Over the years I have spent a number of times celebrating the birth with a family. Every time it is interesting and new. But one common thread, if there is not a complication, is upon completion of the birth and the baby makes their first cry, the family and seemingly the world stops to stand still and just be in the moment. For a split second, no matter what the worry might have been or whatever may be going on outside, the room does not seem to exist; it is all about that moment and the new precious life breathing their first breath.
In a real way, it is a moment of letting go in order to just be present. For what is often too short of a time, the “what ifs” and “what’s next” stop and people take a needed Sabbath. Unfortunately, this is often too short. In fact, in much of our lives we do not take the time for Sabbath, to just be present.
Sabbath is one of the most important parts of a faithful life. God models this Sabbath in the very first creation story. Upon completion of the world, God took a break before he assumingly “went back to work.” When you look at the two Creation stories, the first one, lets call it the seven-day story, is very scientific and logical. Interestingly, the imagery of this creation story cannot be separated from the imagery of birth. The completion being the human, followed by the moment of letting things just be.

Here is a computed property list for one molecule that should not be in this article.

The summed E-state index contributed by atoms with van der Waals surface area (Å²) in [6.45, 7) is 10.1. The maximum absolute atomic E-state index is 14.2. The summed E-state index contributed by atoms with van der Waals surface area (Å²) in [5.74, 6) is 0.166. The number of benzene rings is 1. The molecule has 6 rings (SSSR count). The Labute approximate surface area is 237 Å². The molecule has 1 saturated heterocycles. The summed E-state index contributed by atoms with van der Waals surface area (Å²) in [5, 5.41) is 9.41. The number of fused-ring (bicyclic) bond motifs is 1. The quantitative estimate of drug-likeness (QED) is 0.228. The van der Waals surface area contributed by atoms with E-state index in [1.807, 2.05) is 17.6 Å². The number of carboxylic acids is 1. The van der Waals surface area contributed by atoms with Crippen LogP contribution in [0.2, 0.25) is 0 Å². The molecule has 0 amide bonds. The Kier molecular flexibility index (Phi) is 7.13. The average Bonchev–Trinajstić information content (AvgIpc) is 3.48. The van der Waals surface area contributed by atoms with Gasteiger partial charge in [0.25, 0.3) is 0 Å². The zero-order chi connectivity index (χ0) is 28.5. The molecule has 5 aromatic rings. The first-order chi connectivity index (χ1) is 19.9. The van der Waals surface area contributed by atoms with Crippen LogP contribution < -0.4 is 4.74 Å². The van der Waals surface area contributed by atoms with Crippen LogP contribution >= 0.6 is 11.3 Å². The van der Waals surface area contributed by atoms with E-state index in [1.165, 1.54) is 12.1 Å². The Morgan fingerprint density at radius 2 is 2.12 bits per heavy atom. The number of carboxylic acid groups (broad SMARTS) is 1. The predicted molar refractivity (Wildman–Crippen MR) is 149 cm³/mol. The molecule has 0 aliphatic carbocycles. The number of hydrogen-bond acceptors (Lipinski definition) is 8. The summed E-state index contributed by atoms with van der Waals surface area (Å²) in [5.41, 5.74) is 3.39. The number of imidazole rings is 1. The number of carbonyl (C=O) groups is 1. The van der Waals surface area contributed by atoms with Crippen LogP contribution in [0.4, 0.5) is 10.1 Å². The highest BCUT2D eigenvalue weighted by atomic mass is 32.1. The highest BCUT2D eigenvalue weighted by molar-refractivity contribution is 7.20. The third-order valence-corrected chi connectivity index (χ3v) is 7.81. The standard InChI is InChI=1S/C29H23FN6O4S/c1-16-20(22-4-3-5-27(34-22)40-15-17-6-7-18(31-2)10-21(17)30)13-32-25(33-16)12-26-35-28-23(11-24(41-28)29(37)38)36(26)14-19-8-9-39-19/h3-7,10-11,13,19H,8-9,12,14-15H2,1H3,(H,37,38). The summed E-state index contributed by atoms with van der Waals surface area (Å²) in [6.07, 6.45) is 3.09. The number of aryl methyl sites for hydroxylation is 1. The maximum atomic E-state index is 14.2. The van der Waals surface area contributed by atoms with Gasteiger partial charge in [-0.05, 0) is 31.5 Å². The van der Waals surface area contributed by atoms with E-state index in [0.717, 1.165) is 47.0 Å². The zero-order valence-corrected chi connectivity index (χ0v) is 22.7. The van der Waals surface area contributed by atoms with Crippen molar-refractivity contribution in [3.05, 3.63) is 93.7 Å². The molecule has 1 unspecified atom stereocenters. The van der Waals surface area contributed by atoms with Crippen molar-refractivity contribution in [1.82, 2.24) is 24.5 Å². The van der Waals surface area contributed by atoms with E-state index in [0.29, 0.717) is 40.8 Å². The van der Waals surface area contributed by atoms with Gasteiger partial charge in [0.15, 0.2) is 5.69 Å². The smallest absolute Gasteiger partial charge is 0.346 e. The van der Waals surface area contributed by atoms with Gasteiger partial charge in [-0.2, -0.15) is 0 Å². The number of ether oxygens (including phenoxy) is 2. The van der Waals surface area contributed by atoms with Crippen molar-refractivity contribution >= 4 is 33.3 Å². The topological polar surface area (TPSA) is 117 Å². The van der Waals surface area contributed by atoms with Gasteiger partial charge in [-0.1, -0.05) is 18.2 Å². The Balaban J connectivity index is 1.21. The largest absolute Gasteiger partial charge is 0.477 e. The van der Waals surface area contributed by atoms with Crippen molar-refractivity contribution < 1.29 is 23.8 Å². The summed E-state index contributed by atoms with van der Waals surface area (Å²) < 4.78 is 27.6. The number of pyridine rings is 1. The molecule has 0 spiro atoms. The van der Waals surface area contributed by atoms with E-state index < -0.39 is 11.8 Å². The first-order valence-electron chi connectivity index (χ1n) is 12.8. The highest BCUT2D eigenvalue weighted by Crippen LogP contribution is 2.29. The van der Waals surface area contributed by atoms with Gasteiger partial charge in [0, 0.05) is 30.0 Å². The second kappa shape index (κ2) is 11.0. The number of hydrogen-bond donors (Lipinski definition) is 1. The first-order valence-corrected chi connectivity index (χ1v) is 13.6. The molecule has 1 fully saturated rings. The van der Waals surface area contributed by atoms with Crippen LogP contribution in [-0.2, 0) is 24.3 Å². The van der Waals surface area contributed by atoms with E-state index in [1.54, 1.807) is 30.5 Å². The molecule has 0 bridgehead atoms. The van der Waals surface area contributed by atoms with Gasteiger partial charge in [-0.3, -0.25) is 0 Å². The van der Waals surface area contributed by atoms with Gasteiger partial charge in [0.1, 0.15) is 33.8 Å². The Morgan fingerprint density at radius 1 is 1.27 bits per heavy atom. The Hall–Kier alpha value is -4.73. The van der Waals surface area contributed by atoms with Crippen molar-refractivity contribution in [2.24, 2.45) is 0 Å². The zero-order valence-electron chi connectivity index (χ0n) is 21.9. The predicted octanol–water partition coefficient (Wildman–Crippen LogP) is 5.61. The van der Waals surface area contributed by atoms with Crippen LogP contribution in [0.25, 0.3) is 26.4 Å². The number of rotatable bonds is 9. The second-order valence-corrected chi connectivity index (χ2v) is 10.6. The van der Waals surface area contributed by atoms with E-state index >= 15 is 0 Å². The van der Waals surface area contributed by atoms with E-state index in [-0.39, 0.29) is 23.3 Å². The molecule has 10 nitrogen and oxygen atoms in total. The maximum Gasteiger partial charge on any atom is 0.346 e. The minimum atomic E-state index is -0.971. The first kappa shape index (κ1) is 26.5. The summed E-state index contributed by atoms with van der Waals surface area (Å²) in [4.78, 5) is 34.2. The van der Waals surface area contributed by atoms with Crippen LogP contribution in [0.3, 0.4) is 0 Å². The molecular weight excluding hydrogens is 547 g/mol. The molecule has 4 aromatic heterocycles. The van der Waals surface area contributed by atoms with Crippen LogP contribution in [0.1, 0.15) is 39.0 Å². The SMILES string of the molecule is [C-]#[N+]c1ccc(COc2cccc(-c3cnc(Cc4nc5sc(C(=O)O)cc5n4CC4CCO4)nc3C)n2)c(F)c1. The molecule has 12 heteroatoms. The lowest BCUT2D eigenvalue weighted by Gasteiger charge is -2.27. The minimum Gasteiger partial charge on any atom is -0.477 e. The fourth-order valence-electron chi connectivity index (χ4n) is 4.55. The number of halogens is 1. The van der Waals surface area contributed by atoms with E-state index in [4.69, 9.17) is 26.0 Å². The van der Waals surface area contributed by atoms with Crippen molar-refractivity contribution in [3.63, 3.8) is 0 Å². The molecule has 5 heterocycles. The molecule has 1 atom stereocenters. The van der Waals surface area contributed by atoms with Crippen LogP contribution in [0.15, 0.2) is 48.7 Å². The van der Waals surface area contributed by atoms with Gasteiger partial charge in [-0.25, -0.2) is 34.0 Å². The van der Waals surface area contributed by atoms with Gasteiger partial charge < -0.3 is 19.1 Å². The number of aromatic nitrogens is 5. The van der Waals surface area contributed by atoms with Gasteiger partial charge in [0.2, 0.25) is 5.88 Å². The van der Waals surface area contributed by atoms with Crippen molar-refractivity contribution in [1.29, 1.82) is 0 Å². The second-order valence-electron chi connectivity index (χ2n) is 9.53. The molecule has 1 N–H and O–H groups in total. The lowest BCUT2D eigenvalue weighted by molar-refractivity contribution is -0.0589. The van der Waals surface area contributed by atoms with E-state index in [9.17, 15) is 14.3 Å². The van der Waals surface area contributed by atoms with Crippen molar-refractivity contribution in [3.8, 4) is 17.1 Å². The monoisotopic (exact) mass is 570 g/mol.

As we come to the week after Christmas, the church tends to be utter quiet. As much of the activities cease for a week and a usually hopping place is almost painfully quiet, we as a church take a break and just revel in being. This is why I usually take the week after Christmas off, to celebrate the Sabbath and find renewal and strength for the coming year.
Like a new parent of a child knows, finding moments of rest are crucial for the health and stability of the family. In our own lives, finding breaks allow us to have a clearer vision and understanding of the full glory of God. Think, there was a lot of time between when Christ was born and the moment he started his ministry. Though we can speculate that he did things before his formal ministry started, it is clear that there was a needed break between when he came to this world, and the start of his ministry, just as there was a time between when he left this world, to then come back on Easter morning, and then to leave again, only to come back as the Holy Spirit.
As we see, Sabbath is not about giving up or turning away, it is about giving us the space to relax and refocus. Interestingly, every time Christ challenged the Sabbath Laws, it was not on the notion of giving time for ourselves; he challenged the notion that the Sabbath was a penitential time of abstinence, which he showed us it is not. In Sabbath we take care of those we need to care for and ourselves, just as Christ did.
I encourage you to take some Sabbath before the New Year. If not a day, try a few hours to just be. You might find it interesting what develops, and how you find yourself thinking about the New Year.
Yours in Christ,
Rev. Dr. Bryan James Franzen